By Rowenna Hoskin | Science Editor
As reported by Gair Rhydd in June, staggering numbers of Botswana elephants have died in the last year under mysterious circumstances; between May and June, 350 elephants died in the Okavango delta which baffled conservationists.
Recently government officials have said that these elephant deaths were caused from ingesting toxins produced by Cyanobacteria. Mmadi Reuben, the Principal Veterinary Officer at Botswana Development of Wildlife and National Parks, says:
“Our latest tests have detected Cyanobacterial neurotoxins to be the cause of deaths. These bacteria were found in water … However we have many questions still to be answered such as why the elephants and why that area only. We have a number of hypotheses we are investigating.”
Local sources have said that around 70% of these elephant deaths occurred near waterholes containing algal blooms. These can produce a toxic microscopic organism called Cyanobacteria.
Originally this cause of death was ruled out as no other species died – except one horse. They also believed that since elephants drank from the middle of watering holes, the stagnant edges would not have affected them. Now, however, scientists think that elephants were particularly susceptible because they spend so much time bathing and drinking water – they drink up to 50 gallons of water a day and bathe simultaneously. Often going to the watering holes both in the morning and the evening, elephants spend a large amount of time in the water.
Reuben says that the investigation looked at how the mortality affected the elephant population, the injuries to the carcasses, as well as testing water samples at laboratories in Botswana, South Africa and the US.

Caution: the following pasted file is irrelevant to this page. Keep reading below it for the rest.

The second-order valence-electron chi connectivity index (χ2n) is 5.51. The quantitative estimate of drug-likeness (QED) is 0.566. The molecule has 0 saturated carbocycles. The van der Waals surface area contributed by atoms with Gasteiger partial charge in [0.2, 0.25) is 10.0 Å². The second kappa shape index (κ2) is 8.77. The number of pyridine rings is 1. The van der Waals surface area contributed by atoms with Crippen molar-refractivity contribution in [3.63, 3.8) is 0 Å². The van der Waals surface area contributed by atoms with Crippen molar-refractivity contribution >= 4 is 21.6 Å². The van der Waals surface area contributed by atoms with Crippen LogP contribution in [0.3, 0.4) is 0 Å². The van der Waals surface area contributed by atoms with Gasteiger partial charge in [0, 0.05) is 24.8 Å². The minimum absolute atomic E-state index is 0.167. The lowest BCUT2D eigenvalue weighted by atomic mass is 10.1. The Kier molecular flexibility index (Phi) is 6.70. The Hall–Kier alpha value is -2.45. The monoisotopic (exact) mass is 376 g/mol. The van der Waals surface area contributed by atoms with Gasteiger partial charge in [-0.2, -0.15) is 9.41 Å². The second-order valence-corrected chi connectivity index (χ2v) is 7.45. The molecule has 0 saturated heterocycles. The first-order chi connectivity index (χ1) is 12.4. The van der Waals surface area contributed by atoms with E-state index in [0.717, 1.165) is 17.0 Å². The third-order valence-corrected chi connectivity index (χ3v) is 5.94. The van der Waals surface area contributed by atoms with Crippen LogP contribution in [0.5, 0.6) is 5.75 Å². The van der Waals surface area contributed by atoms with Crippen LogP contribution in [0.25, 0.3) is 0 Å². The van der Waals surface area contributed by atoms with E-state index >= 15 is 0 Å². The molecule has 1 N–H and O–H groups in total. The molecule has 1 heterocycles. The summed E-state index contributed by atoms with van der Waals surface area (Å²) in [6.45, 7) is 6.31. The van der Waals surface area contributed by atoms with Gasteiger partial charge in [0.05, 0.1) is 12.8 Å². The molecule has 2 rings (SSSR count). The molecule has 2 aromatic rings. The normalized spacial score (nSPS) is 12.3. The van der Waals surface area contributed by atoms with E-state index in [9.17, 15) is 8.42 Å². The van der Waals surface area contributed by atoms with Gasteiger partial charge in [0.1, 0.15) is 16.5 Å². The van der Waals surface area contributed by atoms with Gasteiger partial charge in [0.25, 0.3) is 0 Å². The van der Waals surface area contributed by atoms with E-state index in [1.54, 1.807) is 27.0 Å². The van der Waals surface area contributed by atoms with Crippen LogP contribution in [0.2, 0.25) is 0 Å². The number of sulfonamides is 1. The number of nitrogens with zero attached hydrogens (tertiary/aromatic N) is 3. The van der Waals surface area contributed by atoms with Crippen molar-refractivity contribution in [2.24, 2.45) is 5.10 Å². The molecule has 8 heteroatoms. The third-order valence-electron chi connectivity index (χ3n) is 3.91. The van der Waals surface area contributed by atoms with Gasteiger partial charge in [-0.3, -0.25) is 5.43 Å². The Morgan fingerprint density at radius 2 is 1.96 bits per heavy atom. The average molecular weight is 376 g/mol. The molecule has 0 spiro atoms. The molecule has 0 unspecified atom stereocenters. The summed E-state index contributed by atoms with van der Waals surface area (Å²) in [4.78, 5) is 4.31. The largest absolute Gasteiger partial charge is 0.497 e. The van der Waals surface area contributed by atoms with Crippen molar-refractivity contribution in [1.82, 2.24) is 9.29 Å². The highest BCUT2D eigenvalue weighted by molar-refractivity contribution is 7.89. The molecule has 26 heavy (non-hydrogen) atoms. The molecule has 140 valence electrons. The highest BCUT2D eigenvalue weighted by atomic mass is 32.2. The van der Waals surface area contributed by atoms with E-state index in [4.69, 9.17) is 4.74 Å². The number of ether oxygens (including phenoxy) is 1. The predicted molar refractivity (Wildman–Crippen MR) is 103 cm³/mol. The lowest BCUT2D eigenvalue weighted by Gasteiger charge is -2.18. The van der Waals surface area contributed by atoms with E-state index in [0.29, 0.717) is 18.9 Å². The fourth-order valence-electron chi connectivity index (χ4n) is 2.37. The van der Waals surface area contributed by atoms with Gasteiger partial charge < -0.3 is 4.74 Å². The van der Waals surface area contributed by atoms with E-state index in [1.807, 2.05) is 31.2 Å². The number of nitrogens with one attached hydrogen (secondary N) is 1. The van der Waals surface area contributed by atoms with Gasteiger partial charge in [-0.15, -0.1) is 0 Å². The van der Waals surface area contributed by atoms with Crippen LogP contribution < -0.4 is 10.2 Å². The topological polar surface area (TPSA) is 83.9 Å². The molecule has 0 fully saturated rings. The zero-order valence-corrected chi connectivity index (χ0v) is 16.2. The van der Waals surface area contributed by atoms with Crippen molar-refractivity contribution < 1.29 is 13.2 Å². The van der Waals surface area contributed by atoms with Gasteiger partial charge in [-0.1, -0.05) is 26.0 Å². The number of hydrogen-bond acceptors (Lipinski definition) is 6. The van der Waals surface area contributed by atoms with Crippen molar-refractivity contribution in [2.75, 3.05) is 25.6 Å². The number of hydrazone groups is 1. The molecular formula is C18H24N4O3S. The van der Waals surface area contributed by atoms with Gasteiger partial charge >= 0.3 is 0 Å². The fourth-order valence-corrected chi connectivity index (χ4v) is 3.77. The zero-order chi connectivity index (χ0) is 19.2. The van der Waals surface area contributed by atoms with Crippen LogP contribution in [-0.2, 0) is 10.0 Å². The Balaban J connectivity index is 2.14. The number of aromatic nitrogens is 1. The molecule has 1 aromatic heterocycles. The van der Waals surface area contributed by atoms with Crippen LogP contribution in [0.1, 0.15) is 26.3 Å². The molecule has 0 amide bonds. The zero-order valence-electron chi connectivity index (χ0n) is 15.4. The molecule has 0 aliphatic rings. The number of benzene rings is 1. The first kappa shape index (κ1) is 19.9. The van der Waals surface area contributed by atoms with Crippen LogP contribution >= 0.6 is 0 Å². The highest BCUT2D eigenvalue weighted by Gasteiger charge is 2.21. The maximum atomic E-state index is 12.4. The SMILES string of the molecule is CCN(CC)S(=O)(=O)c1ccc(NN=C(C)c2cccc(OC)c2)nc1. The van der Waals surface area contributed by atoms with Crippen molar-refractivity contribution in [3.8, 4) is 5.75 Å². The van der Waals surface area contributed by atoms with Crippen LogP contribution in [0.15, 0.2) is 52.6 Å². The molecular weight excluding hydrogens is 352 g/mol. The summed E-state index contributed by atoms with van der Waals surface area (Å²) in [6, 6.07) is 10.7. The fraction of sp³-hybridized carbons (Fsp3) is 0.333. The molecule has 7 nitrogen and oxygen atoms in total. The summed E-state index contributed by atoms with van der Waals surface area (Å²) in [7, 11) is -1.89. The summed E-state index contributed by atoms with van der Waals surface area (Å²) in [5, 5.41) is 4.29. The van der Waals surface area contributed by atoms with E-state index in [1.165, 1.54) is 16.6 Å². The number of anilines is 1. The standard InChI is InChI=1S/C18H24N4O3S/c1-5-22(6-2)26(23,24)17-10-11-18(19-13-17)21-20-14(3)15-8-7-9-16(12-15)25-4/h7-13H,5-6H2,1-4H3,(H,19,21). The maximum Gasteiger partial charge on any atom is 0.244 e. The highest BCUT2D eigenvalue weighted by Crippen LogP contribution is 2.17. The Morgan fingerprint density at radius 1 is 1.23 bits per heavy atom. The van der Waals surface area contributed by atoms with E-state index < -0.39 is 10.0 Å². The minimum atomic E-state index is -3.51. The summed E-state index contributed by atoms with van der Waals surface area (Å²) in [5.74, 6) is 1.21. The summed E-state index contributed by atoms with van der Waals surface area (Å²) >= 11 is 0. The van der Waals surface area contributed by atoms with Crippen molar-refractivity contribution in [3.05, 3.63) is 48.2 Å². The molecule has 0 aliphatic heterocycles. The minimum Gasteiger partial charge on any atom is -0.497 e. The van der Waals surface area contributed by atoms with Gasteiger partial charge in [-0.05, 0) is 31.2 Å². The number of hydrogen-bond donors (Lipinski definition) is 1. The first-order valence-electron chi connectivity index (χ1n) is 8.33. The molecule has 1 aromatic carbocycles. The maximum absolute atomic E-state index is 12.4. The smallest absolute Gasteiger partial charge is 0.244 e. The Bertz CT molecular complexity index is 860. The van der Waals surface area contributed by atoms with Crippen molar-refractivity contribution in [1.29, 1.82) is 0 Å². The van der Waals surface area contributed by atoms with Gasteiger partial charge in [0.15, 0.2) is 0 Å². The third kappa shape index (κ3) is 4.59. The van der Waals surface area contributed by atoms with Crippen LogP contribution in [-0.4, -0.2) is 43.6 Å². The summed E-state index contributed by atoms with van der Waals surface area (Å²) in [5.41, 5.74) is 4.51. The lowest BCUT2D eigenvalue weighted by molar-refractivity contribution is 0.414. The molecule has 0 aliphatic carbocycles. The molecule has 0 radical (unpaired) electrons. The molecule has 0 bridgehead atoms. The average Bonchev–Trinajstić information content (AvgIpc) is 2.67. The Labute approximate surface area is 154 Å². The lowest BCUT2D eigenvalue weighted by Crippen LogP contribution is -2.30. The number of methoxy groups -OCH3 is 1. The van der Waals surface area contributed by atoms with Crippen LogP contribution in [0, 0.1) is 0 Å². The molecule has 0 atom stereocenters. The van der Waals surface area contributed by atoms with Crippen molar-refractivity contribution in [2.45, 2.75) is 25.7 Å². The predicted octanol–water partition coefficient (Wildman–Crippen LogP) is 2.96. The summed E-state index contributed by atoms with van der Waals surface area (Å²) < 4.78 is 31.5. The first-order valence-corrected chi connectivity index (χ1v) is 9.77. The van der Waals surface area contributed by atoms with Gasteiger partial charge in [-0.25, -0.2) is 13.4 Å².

The investigation results showed that the cause was a “combination of neurotoxins” according to Reuben, but declined to say at which institutions these tests had been carried out.
Dr Niall McCann, the Director of Conservation at the UK-based charity National Park Rescue added:
“I hope what the government has said is true because it rules out some of the more sinister things,”
He originally theorised that the deaths may have been caused by poisoning or from an unknown pathogen.
To properly test tissue samples, they need to be kept in specific conditions and quickly transported to specialised labs. This was not done in Botswana, fuelling speculation and suspicion.
“Just because Cyanobacteria were found in the water that does not prove that the elephants died from exposure to those toxins. Without good samples from the dead elephants, all hypotheses are just that: hypotheses,” says McCann.
Reuben says that he will be monitoring the watering holes for algal blooms next rainy season in order to avoid another mass die-off.
“It is important to monitor now to effectively detect the growth of these algal blooms in the water,” he said.
With climate change increasing more every year, one thing is certain: the intensity and severity of algal blooms are only going to get worse.
McCann has confirmed that he is working with officials to set up a regional early warning system.
Unfortunately, it is not just the Botswanan elephants at risk. Across the border in Zimbabwe more than 20 elephants have been found dead between Hwanger national park and Victoria falls in August. There are concerns that these deaths are linked with the Botswanan deaths.
Authorities currently believe that the deaths in Zimbabwe are caused by a bacterial infection; the leading theory is that it is Pasteurella. This killed 200,000 Saiga antelope in Kazakhstan in 2015, as McCann explained:
“There are various options. Thankfully the UK government have collaborated with the government of Zimbabwe to export these samples and now they’re going to be tested in the UK … New emerging infectious diseases are happening all the time and the more we look into epidemiology the more we discover we don’t know. So, it could be a complete mystery again,”
Whether the two die-offs are linked or not, the responses from the two countries are very different. Where Botswana refused help from other countries and private organisations, ending up contaminating their test samples, Zimbabwe is willing to accept help and get to the bottom of the mysterious source.
While government officials say that they have solved the deaths of the 330 elephants in Botswana, scientists remain unconvinced as there is little scientific evidence.
Science and Technology Rowenna Hoskin